Senate Republicans will be releasing their budget plans for 2016 as early as Tuesday and their plan is unlikely to identify what Medicare and Medicaid programs to cut, according to sources on Capitol Hill. However, it will spell out overall savings by program – just not how to get there. It is expected to propose a balanced budget in 10 years. This approach is much different than where the House budget committee is headed as it is expected to again propose specific changes in Medicare and Medicaid. Click here for the story.

 

CBO Details Health Care Spending Cuts, Increases in Obama Budget

The Congressional Budget Office is out with an updated analysis of the impact of the President’s budget proposal on health care programs. Although the Administration’s budget is not likely to be enacted, individual component may be used by Congress as part of its own budget plans or for other purposes. The CBO analysis is an excellent summary of all of the potential Medicare and Medicaid changes. Click here.

 

CBO: Obamacare Costs 11 Percent Less

The cost of Obamacare is now expected to be about 11 percent or $142 billion less than what was projected in January, according the CBO. Why? CBO says health insurance premiums are rising more slowly and fewer people are expected to sign up. Click here for the report.

 

FDA Issues Tightened Endoscope Guidelines

The FDA last week released stricter guidelines for manufacturers of reusable medical instruments, including specialized endoscopes used in about a half-million U.S. medical procedures each year. For the first time the FDA is asking manufacturers to submit scientific data showing that their devices can be safely disinfected. FDA officials acknowledged that previous agency guidelines from 1996 made no such request from companies. Click here for the NY Times story. Click here for the new FDA guidelines.

 

ACA Didn’t Cause As Many Plan Cancellations: Report

Health plan cancellations due to the Affordable Care Act weren’t as widespread last year as some reports predicted, according to a new analysis. The Urban Institute’s report found that about 2.2 percent of people who purchased coverage on the individual market — some 400,000 individuals — had their plans canceled last year because those weren’t compliant with the ACA. About 500,000 people with employer-sponsored coverage — representing 0.3 percent of the total of this group — had their plans canceled for the same reason. Click here for details.

 

GAO: Providers, Local Governments Finance Quarter of Medicaid

The GAO released a report last week finding that states financed 26 percent, or over $46 billion, of the nonfederal share of Medicaid expenditures with funds from health care providers and local governments in state fiscal year 2012. State funds were most of the remaining nonfederal share. The GAO says states are increasingly relying on funds from providers and local governments to finance the nonfederal share. Click here for the GAO report.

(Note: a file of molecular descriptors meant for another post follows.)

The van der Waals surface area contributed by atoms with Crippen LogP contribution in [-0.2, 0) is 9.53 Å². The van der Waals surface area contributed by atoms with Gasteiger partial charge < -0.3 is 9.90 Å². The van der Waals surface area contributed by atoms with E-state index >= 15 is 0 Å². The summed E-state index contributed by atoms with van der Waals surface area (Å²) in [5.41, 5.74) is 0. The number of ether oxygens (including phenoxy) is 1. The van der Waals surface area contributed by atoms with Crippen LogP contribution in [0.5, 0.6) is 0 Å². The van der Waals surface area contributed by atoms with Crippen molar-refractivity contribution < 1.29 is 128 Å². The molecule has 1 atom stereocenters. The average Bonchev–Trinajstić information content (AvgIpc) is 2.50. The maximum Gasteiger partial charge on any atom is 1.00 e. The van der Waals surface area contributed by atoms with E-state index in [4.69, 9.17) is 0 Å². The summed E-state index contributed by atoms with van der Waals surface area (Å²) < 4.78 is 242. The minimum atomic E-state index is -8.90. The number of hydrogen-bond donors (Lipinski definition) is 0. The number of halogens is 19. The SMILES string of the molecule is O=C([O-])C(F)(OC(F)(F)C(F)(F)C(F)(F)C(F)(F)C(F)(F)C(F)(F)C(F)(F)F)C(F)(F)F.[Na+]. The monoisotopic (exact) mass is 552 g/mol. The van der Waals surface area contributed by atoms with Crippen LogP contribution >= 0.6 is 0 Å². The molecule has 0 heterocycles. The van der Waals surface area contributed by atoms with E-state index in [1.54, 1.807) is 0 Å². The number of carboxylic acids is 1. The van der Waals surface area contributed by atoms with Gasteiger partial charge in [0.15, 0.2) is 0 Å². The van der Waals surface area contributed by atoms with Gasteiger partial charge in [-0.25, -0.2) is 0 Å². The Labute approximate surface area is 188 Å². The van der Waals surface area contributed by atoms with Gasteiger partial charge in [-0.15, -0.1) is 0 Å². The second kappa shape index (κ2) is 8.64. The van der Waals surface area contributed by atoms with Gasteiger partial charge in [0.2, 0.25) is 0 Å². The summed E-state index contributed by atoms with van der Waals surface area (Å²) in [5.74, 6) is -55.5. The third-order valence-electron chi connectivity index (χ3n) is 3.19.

GOP Governors Seek Response to Supreme Court Decision on Health Subsidies

Republican governors are scrambling to come up with a response if the Supreme Court cripples ObamaCare, leading to a tangle of divergent views that could make it tougher for the GOP to rally around a single solution. Justices are expected to decide in June whether to allow federal subsidies to individuals who buy their insurance on federal exchanges. Click here.

 

CDC: 65% of Americans with Invasive Cancers Living Longer

Data released last week by the CDC show that 65 percent of Americans with invasive cancers are living at least five years after their diagnosis. Those survival rates, included for the first time in the agency’s latest incidence report on the disease, vary by type of cancer and an individual’s age at diagnosis and race. The stage of cancer at diagnosis and a person’s timeliness of follow-up, appropriateness of treatment and other health conditions also can be factors. Click here for the CDC report.

 

Imaging Overuse Still a Problem: JAMA Report

A new study published online last week in JAMA Oncology found that geographic regions where imaging overuse is common for prostate cancer also see high overuse rates of breast cancer imaging — a very different type of disease. The findings indicate that imaging overuse could have a regional component, a development that might complicate efforts to reduce the phenomenon. Click here for the report.

 

Medical Education Nutrition Funding Bill Introduced

Nutrition as a medical issue is the focus of new legislation expected to be introduced this week in Congress. Reps. Tim Ryan (D-OH) and Pat Tiberi (R-OH) are planning to reintroduce the Expanding Nutrition’s Role in Curricula and Healthcare Act (ENRICH Act), which would establish a $15 million competitive grant program with the aim of expanding nutrition and physical activity programs to at least 30 medical schools. Click here for a copy of the bill.

 

IOM: Raising Minimum Smoking Age Would Save Hundreds of Thousands of Lives

Raising the minimum age of legal access to tobacco products would substantially reduce the number of new smokers, cutting exposure to secondhand smoke in the short term and saving hundreds of thousands of lives in the long term, according to a report released last week by the Institute of Medicine. While federal law sets 18 as the minimum age for purchase of tobacco products, states and localities can raise it. Alabama, Alaska, New Jersey and Utah have each pushed the threshold to 19, while New York City and several other municipalities have increased it to 21. Click here for the report.

 

New Bill Would Allow Greater Use of Medicare Claims Data

A bill introduced by Sens. Tammy Baldwin (D-WI) and John Thune (R-SD) would allow Medicare claims data and analyses to be redistributed to qualified subscribers for a fee. Under current regulations, reuse of data obtained through Medicare’s Qualified Entity program is allowed only for the creation of public performance reports. The proposed legislation would allow organizations receiving Medicare data to analyze and redistribute it to authorized subscribers (insurers, health systems, and physicians) so they can make more informed decisions; as well as permit those entities to charge a fee to their subscribers. Click here for a 1-page summary.